Latest news & events
Have your say about what research is important and help keep research into healthcare associated infections in the spotlight
James Lind Alliance - Priority Setting Partnership (Healthcare associated infections)
Your opportunity to select the top ten priorities for research - survey closes 30th June 2018
Healthcare-associated infections (HCAI) are normally defined as infections that affect patients in a hospital or other healthcare facility, and are not present or incubating at the time of admission. They also include infections acquired by patients in the hospital or facility that appear after discharge, and occupational infections among healthcare professionals. HCAIs are the most frequent adverse event in healthcare delivery worldwide. HCAI is believed to cost the NHS at least £1bn annually and causes at least 5000 deaths every year. Many patients’ hospital stays are prolonged having a major impact on them and their families.
There are a number of different prevention, identification and treatment options for HCAI. It is important that we undertake research to try to understand which of these are effective and make a difference to those affected. Research should focus on questions that are important to people with, or at high risk of, HCAI, those who care for them and healthcare professionals who treat, identify and try to prevent infections. More....
Superbugs and the Role of Diagnostics - World Antibiotic Awareness Week
14 November 2017
The Longitude Prize and the Antimicrobial Research Centre at the London School of Hygiene and Tropical Medicine are holding an event to celebrate the third anniversary of the five year prize. ‘Superbugs and the Role of Diagnostics’ is being hosted on Tuesday 14 November, during World Antibiotic Awareness Week.
Dr Zoe Williams, resident doctor on This Morning and a presenter on BBC Two’s Trust Me I’m a Doctor, explores the lives of those affected by superbugs, the clinicians trying to help them and the teams coming up with solutions to reduce antibiotic resistance.
MRSA Action UK Vice Chair Helen Bronstein talks about her personal experience of MRSA having lost her mum to the superbug.
World Antibiotic Awareness Week
13 November 2017
Antimicrobial resistance occurs when microorganisms such as bacteria, viruses, fungi and parasites change in ways that render the medications used to cure the infections they cause ineffective. When the microorganisms become resistant to most antimicrobials they are often referred to as “superbugs”. This is a major concern because a resistant infection may kill, can spread to others, and imposes huge costs to individuals and society. Antimicrobial resistance threatens the effective prevention and treatment of an ever-increasing range of infections caused by bacteria, parasites, viruses and fungi. It is an increasingly serious threat to global public health that requires action across all government sectors and society.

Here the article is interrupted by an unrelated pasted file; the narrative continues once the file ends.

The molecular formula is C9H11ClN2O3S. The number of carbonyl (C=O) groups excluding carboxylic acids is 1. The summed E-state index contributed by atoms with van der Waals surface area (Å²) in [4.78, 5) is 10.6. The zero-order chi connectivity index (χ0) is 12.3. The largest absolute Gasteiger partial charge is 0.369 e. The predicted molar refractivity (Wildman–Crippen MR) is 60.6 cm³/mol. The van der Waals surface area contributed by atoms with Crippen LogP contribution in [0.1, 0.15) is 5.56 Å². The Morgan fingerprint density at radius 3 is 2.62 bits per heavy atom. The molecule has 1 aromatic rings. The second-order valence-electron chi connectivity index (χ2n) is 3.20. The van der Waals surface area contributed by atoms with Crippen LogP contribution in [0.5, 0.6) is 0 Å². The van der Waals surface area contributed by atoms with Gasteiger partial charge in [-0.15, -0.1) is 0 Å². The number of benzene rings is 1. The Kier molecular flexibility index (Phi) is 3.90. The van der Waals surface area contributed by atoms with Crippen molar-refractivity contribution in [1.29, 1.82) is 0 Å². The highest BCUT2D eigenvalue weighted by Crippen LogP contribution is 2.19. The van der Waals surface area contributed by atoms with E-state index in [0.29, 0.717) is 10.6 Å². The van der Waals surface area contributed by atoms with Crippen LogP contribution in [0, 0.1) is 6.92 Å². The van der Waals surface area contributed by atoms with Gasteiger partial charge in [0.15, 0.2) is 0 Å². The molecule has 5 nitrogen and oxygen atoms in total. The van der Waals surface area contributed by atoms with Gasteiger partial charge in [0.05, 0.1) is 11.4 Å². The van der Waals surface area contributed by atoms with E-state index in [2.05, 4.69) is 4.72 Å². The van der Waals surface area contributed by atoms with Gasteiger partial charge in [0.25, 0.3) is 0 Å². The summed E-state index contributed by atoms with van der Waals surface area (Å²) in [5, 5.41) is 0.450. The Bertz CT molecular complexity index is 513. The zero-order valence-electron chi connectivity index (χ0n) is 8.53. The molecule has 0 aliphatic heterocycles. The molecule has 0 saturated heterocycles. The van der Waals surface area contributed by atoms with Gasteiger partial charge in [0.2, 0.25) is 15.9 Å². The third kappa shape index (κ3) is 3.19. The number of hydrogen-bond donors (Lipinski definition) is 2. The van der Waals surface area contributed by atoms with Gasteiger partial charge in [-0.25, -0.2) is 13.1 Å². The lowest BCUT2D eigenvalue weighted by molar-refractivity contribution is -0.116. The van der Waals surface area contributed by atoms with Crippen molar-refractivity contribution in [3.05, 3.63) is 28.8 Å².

Derek Butler was a founding member of MRSA Action UK following the loss of his stepfather to MRSA in 2003. This was not the first time he had lost a family member to this organism, his grandfather and uncle also succumbed to MRSA and died.
Derek and his partner Maria Cann worked with Manchester Science Partnerships on a short film recounting their personal experiences with MRSA and the Gram Negative bacteria Pseudomonas aeruginosa.
They are passionate about raising awareness and the need to tackle antimicrobial resistance, as these films demonstrate. More...
Conference with European Parliament, Brussels Scientific, Human Health, Husbandry, and Socio-Economic Aspects of Antimicrobial Resistance: Time to Act
28 June 2017
Susan Fallon-Knapper, Vice Chair MRSA Action UK told her moving story to MEPs in the European Parliament. It took courage to speak of events that led to her beautiful daughter Sammie passing away with MRSA at the young age of 17.
The conference was hosted by MEPs Ms. Adina-Iona Valean, Chair and Mr. Pavel Poc, Vice Chair of the Committee on the Environment, Public Health and Food Safety, and Mr. Fredrick Federley Committee on the Environment, Public Health and Food Safety and Committee on Agriculture and Rural Development.
Sue's presentation opened the event preceding Dr Marc Sprenger, Director of the AMR Secretariat of the World Health Organisation, who gave a Keynote speech on the theme of the UK’s All-Party Parliamentary Group on Patient Safety Report "Time to Act", published December 9th 2016.
Speaking at the event, Susan told how her daughter Samantha had died from Meticillin-resistant Staphylococcus aureus (MRSA), an infection caused by a type of bacteria that has become resistant to many of the antibiotics used to treat ordinary infections.
She gave a moving and emotional testimony on how 17-year-old Samantha never left hospital after being admitted for a relatively minor virus. Over the following four days, the college student suffered major organ failure and it was discovered she had MRSA in her nose, neck and lung. Sue spoke of how her personal tragedy highlighted the growing threat from antimicrobial resistance (AMR).